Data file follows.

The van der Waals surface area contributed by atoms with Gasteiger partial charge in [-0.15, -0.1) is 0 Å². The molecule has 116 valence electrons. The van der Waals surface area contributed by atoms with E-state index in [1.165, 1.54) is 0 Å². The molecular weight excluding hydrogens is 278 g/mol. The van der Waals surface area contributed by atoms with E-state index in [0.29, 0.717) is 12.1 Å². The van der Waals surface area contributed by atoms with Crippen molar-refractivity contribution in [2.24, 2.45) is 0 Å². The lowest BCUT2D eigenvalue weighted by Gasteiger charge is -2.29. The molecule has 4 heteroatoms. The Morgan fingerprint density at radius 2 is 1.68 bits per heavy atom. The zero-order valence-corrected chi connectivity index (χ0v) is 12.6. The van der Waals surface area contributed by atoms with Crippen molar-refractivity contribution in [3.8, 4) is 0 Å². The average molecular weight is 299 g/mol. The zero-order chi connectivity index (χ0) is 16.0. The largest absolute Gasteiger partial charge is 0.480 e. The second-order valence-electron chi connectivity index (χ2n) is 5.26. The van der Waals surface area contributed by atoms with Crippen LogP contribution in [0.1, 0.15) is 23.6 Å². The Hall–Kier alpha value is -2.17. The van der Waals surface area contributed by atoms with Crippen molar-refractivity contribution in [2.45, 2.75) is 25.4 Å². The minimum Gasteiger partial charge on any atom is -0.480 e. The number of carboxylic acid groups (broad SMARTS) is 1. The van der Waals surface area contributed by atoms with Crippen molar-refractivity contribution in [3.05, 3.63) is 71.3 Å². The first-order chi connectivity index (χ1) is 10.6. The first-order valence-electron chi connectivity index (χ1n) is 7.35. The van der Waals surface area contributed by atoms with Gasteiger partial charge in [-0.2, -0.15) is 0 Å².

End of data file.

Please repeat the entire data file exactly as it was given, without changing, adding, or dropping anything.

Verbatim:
The van der Waals surface area contributed by atoms with Gasteiger partial charge in [-0.15, -0.1) is 0 Å². The molecule has 116 valence electrons. The van der Waals surface area contributed by atoms with E-state index in [1.165, 1.54) is 0 Å². The molecular weight excluding hydrogens is 278 g/mol. The van der Waals surface area contributed by atoms with E-state index in [0.29, 0.717) is 12.1 Å². The van der Waals surface area contributed by atoms with Crippen molar-refractivity contribution in [2.24, 2.45) is 0 Å². The lowest BCUT2D eigenvalue weighted by Gasteiger charge is -2.29. The molecule has 4 heteroatoms. The Morgan fingerprint density at radius 2 is 1.68 bits per heavy atom. The zero-order valence-corrected chi connectivity index (χ0v) is 12.6. The van der Waals surface area contributed by atoms with Crippen molar-refractivity contribution in [3.8, 4) is 0 Å². The average molecular weight is 299 g/mol. The zero-order chi connectivity index (χ0) is 16.0. The largest absolute Gasteiger partial charge is 0.480 e. The second-order valence-electron chi connectivity index (χ2n) is 5.26. The van der Waals surface area contributed by atoms with Crippen LogP contribution in [0.1, 0.15) is 23.6 Å². The Hall–Kier alpha value is -2.17. The van der Waals surface area contributed by atoms with Crippen molar-refractivity contribution in [2.45, 2.75) is 25.4 Å². The minimum Gasteiger partial charge on any atom is -0.480 e. The number of carboxylic acid groups (broad SMARTS) is 1. The van der Waals surface area contributed by atoms with Crippen molar-refractivity contribution in [3.05, 3.63) is 71.3 Å². The first-order chi connectivity index (χ1) is 10.6. The first-order valence-electron chi connectivity index (χ1n) is 7.35. The van der Waals surface area contributed by atoms with Gasteiger partial charge in [-0.2, -0.15) is 0 Å².